1. R. L. Solberg

      Hi Mitchell! Allow me to respond…

      MC: there remains no biblical testament and there is only covenant.
      RLS: Testament means covenant, they are synonyms.

      MC: The author creat[es] a false dichotomy of Torah vs grace
      RLS: This is not a dichotomy I have ever taught or believed. The Torah is packed full of God’s grace!

      MC: (The author is) being anachronistic by using 2023 terminology and definitions for 1st-century words
      RLS: This is something I try to be mindful of. So if I’ve misrepresented a first-century word by using 2023 terminology, please point it out so I can correct it.

      MC: A covenant is an ongoing agreement between two parties, without end and is progressive in nature.
      RLS: Covenants are not automatically eternal and progressive. Some are and some aren’t. It depends on the terms of the covenant. In the case of God’s covenant with Israel at Sinai, Yahweh placed conditions on it (Deut 11:26-28). And later, in Jeremiah 31:31-34, God describes it as “my covenant that [Israel] broke, though I was their husband.” So that covenant did not last forever. Israel broke it! And in His mercy, Yahweh sent us a New Covenant that He says is “not like the covenant that I made with their fathers” at Sinai (v. 32).
      Blessings, Rob

  10. RJ

    Do you know ant high about (COGWA) Church of God Worldwide Association?

    1. R. L. Solberg

      Hi, RJ. Are you talking about Armstrong’s church? Modern-day Torahism grew like a small branch out of the Second Great Awakening (c. 1790-1840). Through the Millerite Movement (1830’s) came Seventh Day Adventists, founded in 1863 by Hiram Edson and Ellen G. White. About a decade later, the Jehovah’s Witnesses movement developed among the followers of Charles Taze Russell (1870’s). The beliefs of these two sects—including their views on Saturday Sabbath and the “pagan” holidays of Christmas and Easter—were picked up and expounded on by other sects. The first notable presentation of the theology of Torahism came from Herbert W. Armstrong, who founded the Worldwide Church of God (WCG) in 1933. Decades later, WCG abandoned its Torah-keeping theology as heresy and changed its name to Grace Communion International. However, some of its members held to their Torah-centric beliefs and founded the United Church of God in 1995.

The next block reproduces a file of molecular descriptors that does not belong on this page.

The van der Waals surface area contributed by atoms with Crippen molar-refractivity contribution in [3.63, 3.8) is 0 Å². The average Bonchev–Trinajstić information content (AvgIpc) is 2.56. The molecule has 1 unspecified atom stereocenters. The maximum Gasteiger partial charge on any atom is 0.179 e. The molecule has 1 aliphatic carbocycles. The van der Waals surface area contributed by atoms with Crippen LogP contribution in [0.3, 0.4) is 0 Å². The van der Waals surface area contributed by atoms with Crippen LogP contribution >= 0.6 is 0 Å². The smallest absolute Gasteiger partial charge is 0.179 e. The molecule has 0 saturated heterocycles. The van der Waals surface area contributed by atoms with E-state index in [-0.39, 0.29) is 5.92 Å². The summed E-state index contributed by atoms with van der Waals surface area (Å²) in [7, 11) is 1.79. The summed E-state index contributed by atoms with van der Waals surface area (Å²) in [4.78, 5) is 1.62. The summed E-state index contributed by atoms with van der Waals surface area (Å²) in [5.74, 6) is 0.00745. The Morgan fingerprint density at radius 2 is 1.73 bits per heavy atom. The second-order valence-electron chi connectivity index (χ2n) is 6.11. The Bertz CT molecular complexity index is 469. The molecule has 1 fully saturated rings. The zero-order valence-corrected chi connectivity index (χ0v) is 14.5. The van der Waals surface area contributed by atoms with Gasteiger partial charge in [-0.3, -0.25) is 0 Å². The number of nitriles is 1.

11. Kevin

    Hi Rob! Just listened to you on “The Rooted Truth Podcast” – “Does Torah Apply To Christians?”. Appreciated what you shared. I’ve encountered some people with the Torahism beliefs in “the truther community” as we all try to figure out what on earth is going on. I’ve been reading through the Bible each year using the One Year Bible as a basis for my daily study. One thing that jumps out at me each time through reading about the law of Moses and sacrifices is that there was always sacrifices to cover any and all sins or failures to keep the law. It strikes me that it was never intended that keeping the law could save anyone. The other thing that jumps out at me is that God’s blessings are given to people who put their faith and trust in God alone – the curses come on those who turn away from God after other Gods. So both forgiveness and blessing is based on faith and trust in God – doing what God said to do in worshipping and trusting Him – not on anyone’s track record of keeping the law. Jesus said we are to make disciples by teaching them His commands. So I think I’m “on the same page” with you regarding Torahism – it’s not a sin to not observe the Sabbath or keep the feasts, etc.. Appreciate your work here and will dig into some of your resources. I’m curious if you’ve ever done any work on the “small gods” controversy (charismatic / pentecostals accused of teaching that we are “small gods”). I was raised Baptist, but through my decades struggles with addictions – I gravitated toward Assembly of God in search of “more meat”. Although I ultimately discovered I had PTSD from childhood trauma which was fueling a need to medicate pain, I gained much from the teachings I encountered in the AoG and WoF (Word of Faith) movements. It seems ridiculous to me to argue over “small gods” or Torahism as it’s only walking by faith in what God said which matters – He sent His Son to become sin for us and we follow only Jesus. But if you have any thoughts on “small gods” I’m just curious how you’ve addressed it. Great work from what I’ve seen so far. Appreciate the resources.